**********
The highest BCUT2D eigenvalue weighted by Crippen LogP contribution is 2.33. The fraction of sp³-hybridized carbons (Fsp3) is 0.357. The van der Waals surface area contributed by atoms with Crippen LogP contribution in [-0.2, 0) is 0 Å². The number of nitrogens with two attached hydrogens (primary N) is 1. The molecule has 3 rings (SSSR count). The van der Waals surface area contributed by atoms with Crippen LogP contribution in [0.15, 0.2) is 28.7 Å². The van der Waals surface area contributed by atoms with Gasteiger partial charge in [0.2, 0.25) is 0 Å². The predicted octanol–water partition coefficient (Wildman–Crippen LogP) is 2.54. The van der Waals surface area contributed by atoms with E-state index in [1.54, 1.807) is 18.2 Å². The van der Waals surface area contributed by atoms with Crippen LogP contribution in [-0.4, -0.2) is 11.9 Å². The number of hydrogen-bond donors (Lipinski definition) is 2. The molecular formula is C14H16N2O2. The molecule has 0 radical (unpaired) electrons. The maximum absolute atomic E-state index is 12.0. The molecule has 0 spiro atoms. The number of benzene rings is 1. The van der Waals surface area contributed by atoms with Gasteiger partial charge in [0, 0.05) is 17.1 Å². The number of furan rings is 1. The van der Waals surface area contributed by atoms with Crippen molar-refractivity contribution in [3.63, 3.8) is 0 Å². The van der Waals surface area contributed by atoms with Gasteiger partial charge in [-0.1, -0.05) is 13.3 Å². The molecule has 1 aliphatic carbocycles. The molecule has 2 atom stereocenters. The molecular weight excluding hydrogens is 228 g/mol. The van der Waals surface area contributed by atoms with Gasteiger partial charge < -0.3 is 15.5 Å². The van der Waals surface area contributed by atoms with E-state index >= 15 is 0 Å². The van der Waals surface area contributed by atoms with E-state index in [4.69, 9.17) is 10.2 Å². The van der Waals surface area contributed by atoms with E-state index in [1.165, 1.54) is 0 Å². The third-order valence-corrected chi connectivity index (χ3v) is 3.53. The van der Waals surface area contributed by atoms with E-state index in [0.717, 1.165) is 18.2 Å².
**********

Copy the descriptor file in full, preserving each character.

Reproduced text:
The highest BCUT2D eigenvalue weighted by Crippen LogP contribution is 2.33. The fraction of sp³-hybridized carbons (Fsp3) is 0.357. The van der Waals surface area contributed by atoms with Crippen LogP contribution in [-0.2, 0) is 0 Å². The number of nitrogens with two attached hydrogens (primary N) is 1. The molecule has 3 rings (SSSR count). The van der Waals surface area contributed by atoms with Crippen LogP contribution in [0.15, 0.2) is 28.7 Å². The van der Waals surface area contributed by atoms with Gasteiger partial charge in [0.2, 0.25) is 0 Å². The predicted octanol–water partition coefficient (Wildman–Crippen LogP) is 2.54. The van der Waals surface area contributed by atoms with E-state index in [1.54, 1.807) is 18.2 Å². The van der Waals surface area contributed by atoms with Crippen LogP contribution in [-0.4, -0.2) is 11.9 Å². The number of hydrogen-bond donors (Lipinski definition) is 2. The molecular formula is C14H16N2O2. The molecule has 0 radical (unpaired) electrons. The maximum absolute atomic E-state index is 12.0. The molecule has 0 spiro atoms. The number of benzene rings is 1. The van der Waals surface area contributed by atoms with Gasteiger partial charge in [0, 0.05) is 17.1 Å². The number of furan rings is 1. The van der Waals surface area contributed by atoms with Crippen molar-refractivity contribution in [3.63, 3.8) is 0 Å². The van der Waals surface area contributed by atoms with Gasteiger partial charge in [-0.1, -0.05) is 13.3 Å². The molecule has 1 aliphatic carbocycles. The molecule has 2 atom stereocenters. The molecular weight excluding hydrogens is 228 g/mol. The van der Waals surface area contributed by atoms with Gasteiger partial charge < -0.3 is 15.5 Å². The van der Waals surface area contributed by atoms with E-state index >= 15 is 0 Å². The van der Waals surface area contributed by atoms with E-state index in [4.69, 9.17) is 10.2 Å². The van der Waals surface area contributed by atoms with E-state index in [1.165, 1.54) is 0 Å². The third-order valence-corrected chi connectivity index (χ3v) is 3.53. The van der Waals surface area contributed by atoms with E-state index in [0.717, 1.165) is 18.2 Å².